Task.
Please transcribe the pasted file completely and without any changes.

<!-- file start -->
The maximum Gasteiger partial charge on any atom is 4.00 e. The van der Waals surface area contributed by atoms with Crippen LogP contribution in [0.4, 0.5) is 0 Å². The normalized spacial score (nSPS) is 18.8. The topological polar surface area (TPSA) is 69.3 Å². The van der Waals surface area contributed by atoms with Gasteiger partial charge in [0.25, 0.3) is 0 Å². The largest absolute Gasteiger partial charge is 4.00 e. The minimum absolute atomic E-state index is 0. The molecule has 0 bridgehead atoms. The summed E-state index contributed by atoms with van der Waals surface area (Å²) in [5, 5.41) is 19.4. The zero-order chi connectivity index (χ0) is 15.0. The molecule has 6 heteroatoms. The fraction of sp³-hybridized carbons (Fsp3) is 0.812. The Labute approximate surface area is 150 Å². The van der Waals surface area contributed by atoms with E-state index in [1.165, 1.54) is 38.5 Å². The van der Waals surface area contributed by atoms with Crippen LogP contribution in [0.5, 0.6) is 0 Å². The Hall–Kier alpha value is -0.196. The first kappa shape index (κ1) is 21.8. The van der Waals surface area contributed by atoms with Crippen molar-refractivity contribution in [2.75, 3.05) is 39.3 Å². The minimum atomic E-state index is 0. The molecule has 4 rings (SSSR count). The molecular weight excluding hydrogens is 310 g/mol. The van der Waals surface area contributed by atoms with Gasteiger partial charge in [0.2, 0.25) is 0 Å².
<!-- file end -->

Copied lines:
The maximum Gasteiger partial charge on any atom is 4.00 e. The van der Waals surface area contributed by atoms with Crippen LogP contribution in [0.4, 0.5) is 0 Å². The normalized spacial score (nSPS) is 18.8. The topological polar surface area (TPSA) is 69.3 Å². The van der Waals surface area contributed by atoms with Gasteiger partial charge in [0.25, 0.3) is 0 Å². The largest absolute Gasteiger partial charge is 4.00 e. The minimum absolute atomic E-state index is 0. The molecule has 0 bridgehead atoms. The summed E-state index contributed by atoms with van der Waals surface area (Å²) in [5, 5.41) is 19.4. The zero-order chi connectivity index (χ0) is 15.0. The molecule has 6 heteroatoms. The fraction of sp³-hybridized carbons (Fsp3) is 0.812. The Labute approximate surface area is 150 Å². The van der Waals surface area contributed by atoms with E-state index in [1.165, 1.54) is 38.5 Å². The van der Waals surface area contributed by atoms with Crippen LogP contribution in [0.5, 0.6) is 0 Å². The Hall–Kier alpha value is -0.196. The first kappa shape index (κ1) is 21.8. The van der Waals surface area contributed by atoms with Crippen molar-refractivity contribution in [2.75, 3.05) is 39.3 Å². The minimum atomic E-state index is 0. The molecule has 4 rings (SSSR count). The molecular weight excluding hydrogens is 310 g/mol. The van der Waals surface area contributed by atoms with Gasteiger partial charge in [0.2, 0.25) is 0 Å².